The NHTSA's automated vehicles policy. Connected car in the spotlight. Uber moving into Detroit.
This week featured connected car funding announcements from startups large and small:
Metromile, a per-mile insurance provider, disclosed a series of financings totaling $191.5M, announcing that it would use the money to acquire an insurance carrier named Mosiac Insurance. (For more coverage on all things insurance, check out CBI senior analyst Matt Wong’s Insurance Tech Insights if you haven’t already.)
Drust, a French startup, has raised roughly $3.35M to continue building its connected car system.
Drive Time Metrics, a Rhode Island-based company developing connected car monetization solutions, received a further $250,000 commitment as part of a $2.1M seed round.
Last week, Dallas-based Vinli also announced a series of dealership and maintenance partnerships. These startups belong to the growing connected car ecosystem, which we explored in our deep dive on the state of auto tech.
White hat researchers from China’s Tencent also made headlines when they successfully comprised the CAN bus of a moving Tesla Model S, managing to remotely engage its brakes.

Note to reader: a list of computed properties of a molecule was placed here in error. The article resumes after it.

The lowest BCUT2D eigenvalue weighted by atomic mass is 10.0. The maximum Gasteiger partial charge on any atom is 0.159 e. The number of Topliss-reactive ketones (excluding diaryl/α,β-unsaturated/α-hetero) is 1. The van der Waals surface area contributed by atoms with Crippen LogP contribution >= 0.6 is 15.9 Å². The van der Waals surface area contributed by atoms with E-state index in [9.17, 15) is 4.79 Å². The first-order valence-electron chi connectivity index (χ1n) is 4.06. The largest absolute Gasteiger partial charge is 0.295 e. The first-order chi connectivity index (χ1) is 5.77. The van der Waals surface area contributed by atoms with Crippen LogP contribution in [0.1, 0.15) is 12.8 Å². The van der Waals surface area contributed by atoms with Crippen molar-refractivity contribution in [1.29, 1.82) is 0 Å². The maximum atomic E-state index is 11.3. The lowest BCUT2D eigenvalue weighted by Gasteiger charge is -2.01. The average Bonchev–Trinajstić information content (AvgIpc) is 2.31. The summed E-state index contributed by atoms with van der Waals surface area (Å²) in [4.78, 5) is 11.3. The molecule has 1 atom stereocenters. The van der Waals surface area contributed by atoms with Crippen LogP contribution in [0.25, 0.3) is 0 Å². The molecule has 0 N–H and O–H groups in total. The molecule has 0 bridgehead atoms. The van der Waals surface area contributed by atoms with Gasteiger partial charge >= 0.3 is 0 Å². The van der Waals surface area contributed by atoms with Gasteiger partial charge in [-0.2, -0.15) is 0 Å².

Tesla has pushed out an update, but public fears around such attacks continue to grow as connected vehicles become ubiquitous. Startups are already helping to uncover vulnerabilities through bounty programs and provide direct protection as security vendors.
The agency indicated manufacturers could be held responsible for semi-autonomous systems that fail to account for inattentive drivers. Notably, the primary document also contained language around the sharing of data generated by autonomous vehicles.
Interestingly, this policy position correlates with July remarks on AI from Jason Furman, the President’s chief economic adviser. Furman speculated on anticompetitive and possible antitrust concerns posed by large AI data moats (while also citing CB Insights research).